The companies say dimensional pricing is necessary to properly compensate them for handling lightweight and bulky packages that occupy disproportionate amounts of space aboard an aircraft or ground vehicle. As e-commerce volumes continue to grow, the companies have said they handle a larger proportion of packages with those characteristics, and can no longer price all of them at their actual weight.

The FedEx and UPS last-mile services operate in conjunction with USPS' "Parcel Select" program, which connects local post offices to residential and commercial addresses for local package deliveries. USPS, which is required by law to serve every U.S. address, picks up and delivers at 156 million addresses.

USPS prices the Parcel Select service incrementally, and its low prices have made it very popular with shippers. FedEx and UPS have migrated to it because it enables them to broaden their delivery coverage without the expense of deploying drivers and delivery vehicles to stop at countless residential addresses. However, FedEx, UPS, and Seattle-based Amazon.com Inc., the three largest users of the service, have been mapping plans to more efficiently handle their own last-mile shipments because of the segment's rapid growth. USPS acknowledged in a regulatory filing earlier this year that such measures could divert business from Parcel Select.

USPS, for its part, does not impose dimensional pricing under Parcel Select.

Rob Martinez, CEO of consultancy Shipware LLC, said between 70 and 80 percent of SmartPost packages would be eligible for dimensional pricing. However, Martinez said that FedEx and large users of the service will negotiate concessions in one form or another to avoid most of the pain associated with the pricing scheme. Jerry Hempstead, who runs a consultancy bearing his name, said shippers that have SmartPost discounts and that ship packages weighing less than 10 pounds will still get a better deal with SmartPost than with other FedEx delivery products. The vast majority of SmartPost shipments fall under that weight threshold, Hempstead estimates.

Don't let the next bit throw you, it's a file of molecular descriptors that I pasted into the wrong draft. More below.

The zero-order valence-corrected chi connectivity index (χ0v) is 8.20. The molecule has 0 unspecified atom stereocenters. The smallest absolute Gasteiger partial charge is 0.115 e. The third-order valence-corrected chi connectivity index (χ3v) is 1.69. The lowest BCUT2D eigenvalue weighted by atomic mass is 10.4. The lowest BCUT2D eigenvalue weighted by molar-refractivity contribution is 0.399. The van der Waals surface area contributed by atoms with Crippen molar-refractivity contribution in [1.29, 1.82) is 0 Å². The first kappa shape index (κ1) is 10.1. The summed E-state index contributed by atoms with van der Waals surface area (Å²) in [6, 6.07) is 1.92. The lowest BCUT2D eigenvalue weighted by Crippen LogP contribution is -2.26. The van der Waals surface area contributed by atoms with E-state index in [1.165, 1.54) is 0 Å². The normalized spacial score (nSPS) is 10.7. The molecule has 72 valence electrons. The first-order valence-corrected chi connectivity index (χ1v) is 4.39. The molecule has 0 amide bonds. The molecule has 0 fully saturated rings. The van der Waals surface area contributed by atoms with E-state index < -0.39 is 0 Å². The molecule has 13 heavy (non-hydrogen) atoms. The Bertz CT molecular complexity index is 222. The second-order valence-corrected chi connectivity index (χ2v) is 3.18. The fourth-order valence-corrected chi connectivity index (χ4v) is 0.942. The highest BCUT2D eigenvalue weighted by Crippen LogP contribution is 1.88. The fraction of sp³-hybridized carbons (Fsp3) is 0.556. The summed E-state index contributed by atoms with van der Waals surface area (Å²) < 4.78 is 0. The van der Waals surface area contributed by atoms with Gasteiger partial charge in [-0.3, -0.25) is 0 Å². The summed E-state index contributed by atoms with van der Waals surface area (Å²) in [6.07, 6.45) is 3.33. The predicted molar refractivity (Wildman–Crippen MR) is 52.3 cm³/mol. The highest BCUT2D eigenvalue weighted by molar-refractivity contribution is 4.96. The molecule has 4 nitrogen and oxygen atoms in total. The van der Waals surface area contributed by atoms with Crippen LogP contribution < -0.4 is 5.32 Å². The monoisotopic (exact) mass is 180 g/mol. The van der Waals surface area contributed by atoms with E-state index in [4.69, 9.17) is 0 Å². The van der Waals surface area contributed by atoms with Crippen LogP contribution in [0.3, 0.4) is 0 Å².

The SmartPost and third-party billing charges are part of a slew of FedEx accessorials announced late Monday. Hempstead said the new dimensional-weight charge, along with the other accessorials, represent a "bold new world of pricing." Being publicly traded companies, FedEx and UPS "have to deliver top-line and bottom-line growth, so each year there are surprises that sting shippers," he said.

Given that the two have a duopoly on U.S. business-to-business parcel traffic, and a strong, albeit not fully dominant, footprint in the business-to-consumer segment, "there is little a shipper can do," Hempstead said

About the Author

Mark B. Solomon
Executive Editor - News
Mark Solomon joined DC VELOCITY as senior editor in August 2008, and was promoted to his current position on January 1, 2015. He has spent more than 30 years in the transportation, logistics and supply chain management fields as a journalist and public relations professional. From 1989 to 1994, he worked in Washington as a reporter for the Journal of Commerce, covering the aviation and trucking industries, the Department of Transportation, Congress and the U.S. Supreme Court. Prior to that, he worked for Traffic World for seven years in a similar role. From 1994 to 2008, Mr. Solomon ran Media-Based Solutions, a public relations firm based in Atlanta. He graduated in 1978 with a B.A. in journalism from The American University in Washington, D.C.

More articles by Mark B. Solomon